An image from Edison Elementary's website.

Breaking news: another problem-free vote in Denver

I was looking for any opportunity to become a disenfranchised voter as I hit the polls this morning at 8am. Line too long? Disenfranchisement! Election workers not friendly? Disenfranchisement! Pencil not sharp enough? Dis-en-fran-fucking-chisement!!!

Unfortunately, my mission was hampered from the beginning. The long trek to my assigned polling place -- Denver's Edison Elementary -- turned out to be a scant fifty yards away (I live directly across the street from the school).

I was heartened as I entered the school and saw a line of about fifty people. I nudged my younger brother as a signal to fall loose on the ground in a demonstration of non-violent resistance, but then a cheery poll worker asked our last name and directed us to a shorter line of about ten people.

I scanned the auditorium in hopes of spotting Republican operatives there to oversee a complex electoral scam, or at least some union goons in house for some good, old-fashioned voter intimidation. There were none. Not only that, the electronic voting machines I'd been hoping for turned out to be ones that use plain, boring paper ballots! I frowned. "How's a guy supposed to get his vote stolen in a joint like this?" I told my brother. "It's a travesty."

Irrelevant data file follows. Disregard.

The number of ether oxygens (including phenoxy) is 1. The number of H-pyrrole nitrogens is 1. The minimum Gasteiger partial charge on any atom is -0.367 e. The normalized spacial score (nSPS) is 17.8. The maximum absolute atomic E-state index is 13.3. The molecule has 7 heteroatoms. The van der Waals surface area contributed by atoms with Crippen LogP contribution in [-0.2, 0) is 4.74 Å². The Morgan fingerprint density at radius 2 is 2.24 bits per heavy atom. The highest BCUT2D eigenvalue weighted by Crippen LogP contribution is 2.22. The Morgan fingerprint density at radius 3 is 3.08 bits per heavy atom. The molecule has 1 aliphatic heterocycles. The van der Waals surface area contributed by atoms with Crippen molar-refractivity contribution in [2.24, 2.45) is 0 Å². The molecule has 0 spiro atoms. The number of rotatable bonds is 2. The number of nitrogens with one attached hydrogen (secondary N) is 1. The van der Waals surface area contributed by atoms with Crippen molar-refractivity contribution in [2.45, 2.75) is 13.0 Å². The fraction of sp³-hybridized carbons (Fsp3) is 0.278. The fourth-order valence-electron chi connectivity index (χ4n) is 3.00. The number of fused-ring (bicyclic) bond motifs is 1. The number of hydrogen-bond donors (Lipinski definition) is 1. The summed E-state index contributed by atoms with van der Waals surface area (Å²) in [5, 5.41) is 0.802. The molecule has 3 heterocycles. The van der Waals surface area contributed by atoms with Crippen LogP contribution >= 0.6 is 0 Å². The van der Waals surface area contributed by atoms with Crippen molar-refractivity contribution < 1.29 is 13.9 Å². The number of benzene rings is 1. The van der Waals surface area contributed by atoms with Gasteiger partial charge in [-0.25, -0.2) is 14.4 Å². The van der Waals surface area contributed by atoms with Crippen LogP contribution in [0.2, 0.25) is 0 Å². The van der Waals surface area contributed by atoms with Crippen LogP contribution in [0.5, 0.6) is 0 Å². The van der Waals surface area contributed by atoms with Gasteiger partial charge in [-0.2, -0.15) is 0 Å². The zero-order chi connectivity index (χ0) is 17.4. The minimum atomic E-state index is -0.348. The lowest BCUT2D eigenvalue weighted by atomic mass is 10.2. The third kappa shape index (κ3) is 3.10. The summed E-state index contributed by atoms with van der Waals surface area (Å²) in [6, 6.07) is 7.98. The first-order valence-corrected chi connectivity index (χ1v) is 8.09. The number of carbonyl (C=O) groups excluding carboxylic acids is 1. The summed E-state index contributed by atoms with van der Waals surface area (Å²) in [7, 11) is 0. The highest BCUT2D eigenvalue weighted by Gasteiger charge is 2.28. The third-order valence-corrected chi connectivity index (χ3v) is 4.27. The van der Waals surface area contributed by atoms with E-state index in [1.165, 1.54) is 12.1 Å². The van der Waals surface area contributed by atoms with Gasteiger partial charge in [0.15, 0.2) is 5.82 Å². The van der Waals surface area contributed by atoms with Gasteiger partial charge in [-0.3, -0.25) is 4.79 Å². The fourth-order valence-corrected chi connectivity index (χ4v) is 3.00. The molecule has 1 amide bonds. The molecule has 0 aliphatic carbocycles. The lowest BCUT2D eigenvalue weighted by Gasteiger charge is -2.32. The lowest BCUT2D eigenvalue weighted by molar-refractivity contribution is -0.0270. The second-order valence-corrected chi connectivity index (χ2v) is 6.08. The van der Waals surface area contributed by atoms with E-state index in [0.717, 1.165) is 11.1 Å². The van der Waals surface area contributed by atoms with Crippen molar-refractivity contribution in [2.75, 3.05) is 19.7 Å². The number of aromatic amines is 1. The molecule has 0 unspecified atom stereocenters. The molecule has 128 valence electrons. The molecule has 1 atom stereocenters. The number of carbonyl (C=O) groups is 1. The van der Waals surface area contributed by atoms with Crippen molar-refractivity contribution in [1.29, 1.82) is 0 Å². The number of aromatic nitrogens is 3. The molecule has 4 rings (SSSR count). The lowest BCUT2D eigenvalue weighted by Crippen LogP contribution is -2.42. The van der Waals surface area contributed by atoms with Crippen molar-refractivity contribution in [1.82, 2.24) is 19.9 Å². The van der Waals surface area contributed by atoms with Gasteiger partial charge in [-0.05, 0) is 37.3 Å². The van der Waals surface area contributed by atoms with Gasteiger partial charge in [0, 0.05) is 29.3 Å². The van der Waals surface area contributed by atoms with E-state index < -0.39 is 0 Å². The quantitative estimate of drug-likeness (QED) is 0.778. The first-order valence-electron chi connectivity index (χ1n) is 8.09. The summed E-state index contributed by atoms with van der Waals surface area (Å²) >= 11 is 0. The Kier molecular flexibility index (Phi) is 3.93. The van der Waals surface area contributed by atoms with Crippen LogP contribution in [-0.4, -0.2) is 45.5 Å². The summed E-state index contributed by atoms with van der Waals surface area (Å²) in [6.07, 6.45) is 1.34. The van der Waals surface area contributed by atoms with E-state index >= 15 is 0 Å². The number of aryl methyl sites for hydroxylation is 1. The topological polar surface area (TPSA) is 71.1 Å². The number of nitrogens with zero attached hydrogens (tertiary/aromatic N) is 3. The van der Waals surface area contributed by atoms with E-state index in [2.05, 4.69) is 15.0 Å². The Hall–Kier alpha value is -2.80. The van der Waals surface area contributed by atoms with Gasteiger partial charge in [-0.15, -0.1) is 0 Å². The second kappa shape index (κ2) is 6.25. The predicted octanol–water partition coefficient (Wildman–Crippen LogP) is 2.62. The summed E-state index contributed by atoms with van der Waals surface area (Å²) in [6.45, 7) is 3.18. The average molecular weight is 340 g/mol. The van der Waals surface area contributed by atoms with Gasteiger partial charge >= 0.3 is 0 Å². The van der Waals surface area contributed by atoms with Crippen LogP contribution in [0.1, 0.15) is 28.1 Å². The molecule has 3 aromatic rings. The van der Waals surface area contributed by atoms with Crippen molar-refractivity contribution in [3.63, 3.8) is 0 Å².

Then came the moment of truth. We approached the table and noticed the sign that read "Martinez -- Z." Our last name starts with M-a-h. Damn that cheery poll worker. She put us in the wrong line by ten letters of the alphabet. Our ballots were at the other table -- out of our reach. I was ready to bellow about how my franchisement was being dissed. Before I could clear my throat, however, an election official simply allowed us to cut in line at the other table, where I was promptly given my ballot.

I proceeded to an open voting booth and suffered through my suffrage without any incident. The worst part was the knowledge that Colorado's new status as a battleground state means that my presidential vote will actually mean something rather than simply being ground up in the electoral college as in years past. On my way out, the cheery poll worker gave me an "I Voted" sticker and smiled. The process was so quick that the hours I had cynically blocked out for my disenfranchisement are now open.

But this is America, I reminded myself. Somewhere in this great nation, the land of opportunity, somebody is somehow getting fucked out of their vote. And it is for them I shout: Disenfranchisement! -- Jared Jacang Maher

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